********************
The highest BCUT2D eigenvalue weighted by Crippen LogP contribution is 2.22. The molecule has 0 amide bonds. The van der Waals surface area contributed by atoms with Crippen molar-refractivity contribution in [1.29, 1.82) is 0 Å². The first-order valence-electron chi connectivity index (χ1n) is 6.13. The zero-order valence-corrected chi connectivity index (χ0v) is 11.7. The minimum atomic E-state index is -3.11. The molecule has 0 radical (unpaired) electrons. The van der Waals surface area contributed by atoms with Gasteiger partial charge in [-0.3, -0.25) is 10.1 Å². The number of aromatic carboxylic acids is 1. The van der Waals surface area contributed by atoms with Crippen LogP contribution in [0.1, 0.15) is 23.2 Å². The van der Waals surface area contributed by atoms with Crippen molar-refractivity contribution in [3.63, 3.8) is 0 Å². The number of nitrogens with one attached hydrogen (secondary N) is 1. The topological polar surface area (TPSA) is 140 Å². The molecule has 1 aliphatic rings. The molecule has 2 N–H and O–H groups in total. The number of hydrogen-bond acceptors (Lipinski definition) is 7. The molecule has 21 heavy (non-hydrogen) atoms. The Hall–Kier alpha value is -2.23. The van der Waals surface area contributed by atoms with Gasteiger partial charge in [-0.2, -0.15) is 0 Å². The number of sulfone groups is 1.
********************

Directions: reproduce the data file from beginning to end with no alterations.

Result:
The highest BCUT2D eigenvalue weighted by Crippen LogP contribution is 2.22. The molecule has 0 amide bonds. The van der Waals surface area contributed by atoms with Crippen molar-refractivity contribution in [1.29, 1.82) is 0 Å². The first-order valence-electron chi connectivity index (χ1n) is 6.13. The zero-order valence-corrected chi connectivity index (χ0v) is 11.7. The minimum atomic E-state index is -3.11. The molecule has 0 radical (unpaired) electrons. The van der Waals surface area contributed by atoms with Gasteiger partial charge in [-0.3, -0.25) is 10.1 Å². The number of aromatic carboxylic acids is 1. The van der Waals surface area contributed by atoms with Crippen LogP contribution in [0.1, 0.15) is 23.2 Å². The van der Waals surface area contributed by atoms with Crippen molar-refractivity contribution in [3.63, 3.8) is 0 Å². The number of nitrogens with one attached hydrogen (secondary N) is 1. The topological polar surface area (TPSA) is 140 Å². The molecule has 1 aliphatic rings. The molecule has 2 N–H and O–H groups in total. The number of hydrogen-bond acceptors (Lipinski definition) is 7. The molecule has 21 heavy (non-hydrogen) atoms. The Hall–Kier alpha value is -2.23. The van der Waals surface area contributed by atoms with Gasteiger partial charge in [-0.2, -0.15) is 0 Å². The number of sulfone groups is 1.